In another positive outcome of the two presidents' meeting in Beijing, Chinese and U.S. companies signed deals worth more than 250 billion U.S. dollars, which included purchases of Boeing aircrafts, Ford automobiles, U.S. soybeans and joint development of liquified natural gas in Alaska.

China and the United States are highly complementary rather than competitive, said Xi when meeting with business delegates from both countries, adding that frictions are unavoidable given the rapid growth of bilateral trade. He also reaffirmed China's commitment to opening up and reform, noting China will not close its door to the world: In fact, it will only become more open.

The deals, the value of which has reached "a historic high," would help reduce the trade imbalance between the two countries, said Xu Liping from the CASS. "The amount itself is an implication of the huge potential for economic and trade collaboration between the two nations."

Dan Mahaffee, senior vice president and director of policy at the Center for the Study of Congress and the Presidency, said the gathering of Xi and Trump demonstrated that they understand the importance of a cooperative and productive relationship -- even as significant disagreements remain on areas like trade.

Across all these areas, President Trump is expected to see continued progress and deal-making between the two nations, he added.

Ruan said the lucrative deals are predictable results as the two nations have engaged in cooperation.

"Only cooperation can lead to such huge successes," he noted. "Considering the remarkable complementarity of the two economies, I am fully confident of the economic and trade development of the two countries in the days to come."

However, O'Hanlon from the Brookings Institution, said the Trump administration "has to keep his and America's expectations reasonable on the front" of the trade deficit.

"China has done remarkable things, it's a low-cost manufacturer, it deserves credit for its progress there. You're not going to eliminate the trade deficit in any way, shape or form," he explained.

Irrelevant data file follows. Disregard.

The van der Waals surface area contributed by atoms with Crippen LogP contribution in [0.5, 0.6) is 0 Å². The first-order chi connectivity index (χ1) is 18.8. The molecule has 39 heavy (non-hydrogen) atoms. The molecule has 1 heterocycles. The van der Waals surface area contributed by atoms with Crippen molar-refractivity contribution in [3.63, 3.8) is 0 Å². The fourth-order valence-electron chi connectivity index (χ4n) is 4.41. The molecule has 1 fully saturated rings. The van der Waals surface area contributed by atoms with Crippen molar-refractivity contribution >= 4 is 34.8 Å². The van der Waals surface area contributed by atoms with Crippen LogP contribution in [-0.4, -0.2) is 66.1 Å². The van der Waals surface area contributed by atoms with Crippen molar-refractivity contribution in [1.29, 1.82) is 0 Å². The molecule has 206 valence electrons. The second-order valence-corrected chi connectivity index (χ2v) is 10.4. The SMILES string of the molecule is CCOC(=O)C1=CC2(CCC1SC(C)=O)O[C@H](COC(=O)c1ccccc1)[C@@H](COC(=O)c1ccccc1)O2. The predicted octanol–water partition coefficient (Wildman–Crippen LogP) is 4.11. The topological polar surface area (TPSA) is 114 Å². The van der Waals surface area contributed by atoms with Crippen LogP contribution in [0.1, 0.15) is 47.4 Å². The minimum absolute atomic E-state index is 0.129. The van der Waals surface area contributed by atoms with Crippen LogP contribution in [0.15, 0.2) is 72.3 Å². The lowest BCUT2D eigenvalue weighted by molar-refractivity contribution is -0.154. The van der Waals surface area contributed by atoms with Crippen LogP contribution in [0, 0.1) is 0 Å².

BETTER FUTURE FOR ALL

William Jones, the Washington Bureau chief for Executive Intelligence Review news magazine, stressed the historical importance of the Xi-Trump meeting.

"It was of an absolutely strategic nature and the world will change as a result of it. It can only be compared to Nixon's trip to Beijing 45 years ago, but it is even more important," said Jones. "President Trump has clearly accepted China's new role in the world and is prepared to work with China on all the major issues facing the world."

"While Nixon's visit occurred in an atmosphere of 'geopolitics' and Cold War intrigues, we are now in a world which is increasingly moving towards that community of shared interests that President Xi has spoken so much about," Jones noted. "The U.S.-China relations are definitely on an upward trajectory."

To make that happen, Zhao Quansheng, professor of international relations at American University, suggested the two countries consider building a framework to strengthen bilateral ties over the next 50 years or longer.

The two countries could also lead the region towards creating an economic and trade cooperation agreement as well as a mechanism to settle Asia-Pacific issues, said Zhao. "That is a viable solution to minimize misjudgments and maximize trust and stability in the region."

[ Editor: Zhang Zhou ]